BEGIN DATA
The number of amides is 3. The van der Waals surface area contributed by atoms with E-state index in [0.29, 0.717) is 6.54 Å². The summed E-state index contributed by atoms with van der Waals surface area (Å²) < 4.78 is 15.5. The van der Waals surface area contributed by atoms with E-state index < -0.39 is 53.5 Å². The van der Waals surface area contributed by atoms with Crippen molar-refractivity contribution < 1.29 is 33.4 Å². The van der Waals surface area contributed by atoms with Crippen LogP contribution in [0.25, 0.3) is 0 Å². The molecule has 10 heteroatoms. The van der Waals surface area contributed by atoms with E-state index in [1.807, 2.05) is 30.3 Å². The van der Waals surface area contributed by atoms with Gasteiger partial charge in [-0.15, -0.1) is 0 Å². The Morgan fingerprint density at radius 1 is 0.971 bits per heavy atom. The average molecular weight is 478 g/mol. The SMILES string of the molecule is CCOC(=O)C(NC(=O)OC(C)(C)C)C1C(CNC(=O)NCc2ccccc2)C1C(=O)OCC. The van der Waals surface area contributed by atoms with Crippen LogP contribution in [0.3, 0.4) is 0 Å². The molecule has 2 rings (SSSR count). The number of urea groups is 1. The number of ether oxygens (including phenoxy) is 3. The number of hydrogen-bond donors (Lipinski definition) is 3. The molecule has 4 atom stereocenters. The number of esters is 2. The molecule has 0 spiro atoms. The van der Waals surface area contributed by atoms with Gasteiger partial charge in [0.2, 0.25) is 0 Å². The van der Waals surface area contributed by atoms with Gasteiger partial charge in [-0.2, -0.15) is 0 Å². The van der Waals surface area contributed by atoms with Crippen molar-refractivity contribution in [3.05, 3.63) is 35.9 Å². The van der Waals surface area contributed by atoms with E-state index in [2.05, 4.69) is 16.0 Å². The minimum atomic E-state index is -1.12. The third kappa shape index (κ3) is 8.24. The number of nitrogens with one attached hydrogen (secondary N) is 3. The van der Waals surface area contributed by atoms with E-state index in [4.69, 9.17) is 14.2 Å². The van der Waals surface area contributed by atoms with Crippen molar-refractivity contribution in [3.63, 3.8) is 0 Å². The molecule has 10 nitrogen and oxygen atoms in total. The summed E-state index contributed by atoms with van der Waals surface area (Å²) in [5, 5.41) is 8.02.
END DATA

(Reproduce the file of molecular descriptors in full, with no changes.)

The number of amides is 3. The van der Waals surface area contributed by atoms with E-state index in [0.29, 0.717) is 6.54 Å². The summed E-state index contributed by atoms with van der Waals surface area (Å²) < 4.78 is 15.5. The van der Waals surface area contributed by atoms with E-state index < -0.39 is 53.5 Å². The van der Waals surface area contributed by atoms with Crippen molar-refractivity contribution < 1.29 is 33.4 Å². The van der Waals surface area contributed by atoms with Crippen LogP contribution in [0.25, 0.3) is 0 Å². The molecule has 10 heteroatoms. The van der Waals surface area contributed by atoms with E-state index in [1.807, 2.05) is 30.3 Å². The van der Waals surface area contributed by atoms with Gasteiger partial charge in [-0.15, -0.1) is 0 Å². The Morgan fingerprint density at radius 1 is 0.971 bits per heavy atom. The average molecular weight is 478 g/mol. The SMILES string of the molecule is CCOC(=O)C(NC(=O)OC(C)(C)C)C1C(CNC(=O)NCc2ccccc2)C1C(=O)OCC. The van der Waals surface area contributed by atoms with Crippen LogP contribution in [0.3, 0.4) is 0 Å². The molecule has 2 rings (SSSR count). The number of urea groups is 1. The number of ether oxygens (including phenoxy) is 3. The number of hydrogen-bond donors (Lipinski definition) is 3. The molecule has 4 atom stereocenters. The number of esters is 2. The molecule has 0 spiro atoms. The van der Waals surface area contributed by atoms with Gasteiger partial charge in [0.2, 0.25) is 0 Å². The van der Waals surface area contributed by atoms with Gasteiger partial charge in [-0.2, -0.15) is 0 Å². The van der Waals surface area contributed by atoms with Crippen molar-refractivity contribution in [3.05, 3.63) is 35.9 Å². The van der Waals surface area contributed by atoms with E-state index in [2.05, 4.69) is 16.0 Å². The minimum atomic E-state index is -1.12. The third kappa shape index (κ3) is 8.24. The number of nitrogens with one attached hydrogen (secondary N) is 3. The van der Waals surface area contributed by atoms with E-state index in [4.69, 9.17) is 14.2 Å². The van der Waals surface area contributed by atoms with Crippen molar-refractivity contribution in [3.63, 3.8) is 0 Å². The molecule has 10 nitrogen and oxygen atoms in total. The summed E-state index contributed by atoms with van der Waals surface area (Å²) in [5, 5.41) is 8.02.